There is a ranking in the report where Namibia is Number 1 - that is in “Mobile Network Coverage”. Thus we can be proud in having the highest coverage of our population (as small as it is) with mobile cellular services.

A new report from Research ICT Africa (RIA) provides another view of Namibia’s e-readiness.
In a table from the RIA report, a comparison is made between costs of ADSL (fixed line) and mobile costs to use the Internet and other data services. Namibia ranks very favourably in the cost of fixed line data access at USD 40.32 per month but it is shocking to see that our data access via mobile is over USD 100 or N$ 990 per month.

This cost comparison is very relevant as most Namibian consumer are using their cellular telephones to use the internet rather than fixed “home” lines. Thus the poorer sections of the population will pay up to 2.5 times higher for data access via the most available medium, namely cellular.

The Communications Regulatory Authority of Namibia (CRAN) needs to be proactive on engaging the service providers (all of whom belong to the state-owned Namibia Post and Telecommunications Holdings company).  CRAN is after all responsible to (among others):
  • ·         Implement a transparent and fair pricing regime
  • ·         Respond to consumer complaints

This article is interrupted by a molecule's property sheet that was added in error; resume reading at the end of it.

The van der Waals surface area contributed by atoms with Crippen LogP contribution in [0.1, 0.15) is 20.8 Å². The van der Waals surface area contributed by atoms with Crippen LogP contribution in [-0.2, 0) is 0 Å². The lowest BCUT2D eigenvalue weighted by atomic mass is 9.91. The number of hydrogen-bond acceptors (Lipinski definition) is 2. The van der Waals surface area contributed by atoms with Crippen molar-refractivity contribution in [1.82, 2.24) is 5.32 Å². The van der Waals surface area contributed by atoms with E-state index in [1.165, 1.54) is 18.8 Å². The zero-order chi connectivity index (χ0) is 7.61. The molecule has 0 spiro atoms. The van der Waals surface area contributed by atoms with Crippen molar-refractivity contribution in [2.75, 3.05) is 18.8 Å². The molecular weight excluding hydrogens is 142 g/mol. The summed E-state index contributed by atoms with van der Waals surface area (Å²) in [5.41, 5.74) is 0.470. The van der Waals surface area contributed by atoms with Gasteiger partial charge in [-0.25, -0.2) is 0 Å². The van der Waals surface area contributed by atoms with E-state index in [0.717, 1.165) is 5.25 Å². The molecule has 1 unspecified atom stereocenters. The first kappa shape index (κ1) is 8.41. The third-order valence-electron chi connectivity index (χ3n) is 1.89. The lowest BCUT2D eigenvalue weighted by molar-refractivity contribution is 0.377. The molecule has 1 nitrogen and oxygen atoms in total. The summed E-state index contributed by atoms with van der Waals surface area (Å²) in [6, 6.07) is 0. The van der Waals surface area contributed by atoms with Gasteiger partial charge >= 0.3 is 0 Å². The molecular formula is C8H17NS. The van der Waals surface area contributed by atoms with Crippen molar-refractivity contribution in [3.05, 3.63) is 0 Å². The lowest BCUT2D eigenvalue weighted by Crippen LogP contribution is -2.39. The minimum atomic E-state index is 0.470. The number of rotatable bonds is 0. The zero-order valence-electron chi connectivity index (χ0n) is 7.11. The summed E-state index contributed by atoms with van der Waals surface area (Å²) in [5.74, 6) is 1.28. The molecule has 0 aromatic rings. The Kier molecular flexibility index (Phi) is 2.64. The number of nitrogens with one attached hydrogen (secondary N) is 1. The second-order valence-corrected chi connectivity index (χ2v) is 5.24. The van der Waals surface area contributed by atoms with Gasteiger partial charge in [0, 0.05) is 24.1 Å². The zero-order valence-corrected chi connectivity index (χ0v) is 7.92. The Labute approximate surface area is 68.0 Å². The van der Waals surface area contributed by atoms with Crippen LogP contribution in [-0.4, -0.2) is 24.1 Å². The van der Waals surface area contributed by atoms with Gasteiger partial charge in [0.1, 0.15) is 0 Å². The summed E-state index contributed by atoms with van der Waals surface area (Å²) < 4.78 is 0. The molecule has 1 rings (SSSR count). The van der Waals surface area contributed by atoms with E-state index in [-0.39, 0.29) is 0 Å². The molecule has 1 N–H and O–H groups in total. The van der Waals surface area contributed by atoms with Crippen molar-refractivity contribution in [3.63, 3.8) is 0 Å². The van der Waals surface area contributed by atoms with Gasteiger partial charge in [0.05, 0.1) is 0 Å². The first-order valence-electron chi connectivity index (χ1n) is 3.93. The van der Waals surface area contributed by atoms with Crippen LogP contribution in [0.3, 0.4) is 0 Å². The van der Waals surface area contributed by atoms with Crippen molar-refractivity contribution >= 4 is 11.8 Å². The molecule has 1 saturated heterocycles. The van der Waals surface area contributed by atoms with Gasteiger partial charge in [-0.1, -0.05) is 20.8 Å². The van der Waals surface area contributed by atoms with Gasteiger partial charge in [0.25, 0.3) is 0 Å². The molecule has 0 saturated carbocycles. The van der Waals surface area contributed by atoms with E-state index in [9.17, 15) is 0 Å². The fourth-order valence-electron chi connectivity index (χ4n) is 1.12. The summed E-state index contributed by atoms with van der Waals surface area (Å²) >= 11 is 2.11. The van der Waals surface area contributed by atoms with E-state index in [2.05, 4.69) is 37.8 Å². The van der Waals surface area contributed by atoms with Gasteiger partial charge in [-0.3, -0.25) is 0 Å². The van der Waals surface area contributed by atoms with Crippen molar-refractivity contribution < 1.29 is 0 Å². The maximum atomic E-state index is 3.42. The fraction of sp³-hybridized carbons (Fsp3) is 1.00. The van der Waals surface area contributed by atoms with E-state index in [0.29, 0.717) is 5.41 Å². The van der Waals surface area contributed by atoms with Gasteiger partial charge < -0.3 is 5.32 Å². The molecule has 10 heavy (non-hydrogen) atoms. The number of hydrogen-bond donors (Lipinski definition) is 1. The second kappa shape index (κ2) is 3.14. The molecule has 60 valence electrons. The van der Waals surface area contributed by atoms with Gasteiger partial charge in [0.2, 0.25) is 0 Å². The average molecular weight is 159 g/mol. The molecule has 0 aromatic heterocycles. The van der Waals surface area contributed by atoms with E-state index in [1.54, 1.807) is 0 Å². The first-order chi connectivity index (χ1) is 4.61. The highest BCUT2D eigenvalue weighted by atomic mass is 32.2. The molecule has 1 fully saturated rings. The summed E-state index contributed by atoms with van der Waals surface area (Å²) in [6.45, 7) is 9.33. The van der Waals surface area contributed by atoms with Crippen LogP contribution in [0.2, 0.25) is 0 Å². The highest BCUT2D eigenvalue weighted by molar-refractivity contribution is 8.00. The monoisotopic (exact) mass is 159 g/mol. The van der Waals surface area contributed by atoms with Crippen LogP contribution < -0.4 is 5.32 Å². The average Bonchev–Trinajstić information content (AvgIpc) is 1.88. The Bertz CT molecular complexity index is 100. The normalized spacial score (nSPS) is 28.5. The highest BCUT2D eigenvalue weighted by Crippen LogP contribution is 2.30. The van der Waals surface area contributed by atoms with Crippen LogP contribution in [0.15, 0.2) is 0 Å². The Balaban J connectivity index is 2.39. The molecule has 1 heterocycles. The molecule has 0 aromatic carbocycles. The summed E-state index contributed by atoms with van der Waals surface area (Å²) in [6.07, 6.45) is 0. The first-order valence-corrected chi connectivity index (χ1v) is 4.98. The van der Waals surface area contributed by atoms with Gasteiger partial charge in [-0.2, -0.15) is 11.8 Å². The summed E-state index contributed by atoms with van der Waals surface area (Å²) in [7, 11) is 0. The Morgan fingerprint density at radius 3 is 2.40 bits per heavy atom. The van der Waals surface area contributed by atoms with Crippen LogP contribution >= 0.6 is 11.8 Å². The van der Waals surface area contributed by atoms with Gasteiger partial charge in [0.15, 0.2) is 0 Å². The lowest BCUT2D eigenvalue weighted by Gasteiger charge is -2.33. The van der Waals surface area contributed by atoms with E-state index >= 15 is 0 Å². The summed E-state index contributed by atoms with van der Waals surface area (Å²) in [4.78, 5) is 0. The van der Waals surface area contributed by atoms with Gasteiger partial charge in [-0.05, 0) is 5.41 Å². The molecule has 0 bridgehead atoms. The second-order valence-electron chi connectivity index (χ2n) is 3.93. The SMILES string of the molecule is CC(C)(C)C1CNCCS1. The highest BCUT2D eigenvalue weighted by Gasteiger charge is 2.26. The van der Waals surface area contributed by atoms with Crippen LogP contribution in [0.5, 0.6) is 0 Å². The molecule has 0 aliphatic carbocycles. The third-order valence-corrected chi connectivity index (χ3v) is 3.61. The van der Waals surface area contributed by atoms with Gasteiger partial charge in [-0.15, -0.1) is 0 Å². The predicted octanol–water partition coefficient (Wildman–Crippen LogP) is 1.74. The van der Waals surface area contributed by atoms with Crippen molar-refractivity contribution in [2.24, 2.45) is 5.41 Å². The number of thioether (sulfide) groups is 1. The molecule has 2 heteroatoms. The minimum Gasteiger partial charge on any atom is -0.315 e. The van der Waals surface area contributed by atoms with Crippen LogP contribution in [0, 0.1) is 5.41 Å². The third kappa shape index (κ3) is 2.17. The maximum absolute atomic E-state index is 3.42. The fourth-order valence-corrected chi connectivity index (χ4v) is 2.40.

• ·         Protect consumers in respect of prices, quality, variety of services and user equipment supplied
  • ·         Promote competition amongst service providers

Buyer beware when enrolling at an education business

The past few weeks there have been shock stories in the newspaper and on the airwaves regarding students who have completed their studies (some as far afield as Indonesia), only to find out that their course of study or institution they were studying at are not accredited by the Namibian authorities.  A few of these customers have contacted the Consumer News Namibia Magazine and asked for our assistance in getting their courses accredited, or at the very least, getting their money refunded.

Consumer News Namibia Magazine has in previous editions covered the education sector, and more specifically the private tertiary institutions sector, but for the sake of our readers once again we give details in this article.

Let us start with educational institutions that are based in Namibia.
The Namibian constitution states:
(4) All persons shall have the right, at their own expense, to establish and to maintain private schools, or colleges or other institutions of tertiary education: provided that:
(a) such schools, colleges or institutions of tertiary education are registered with a Government department in accordance with any law authorising and regulating such registration;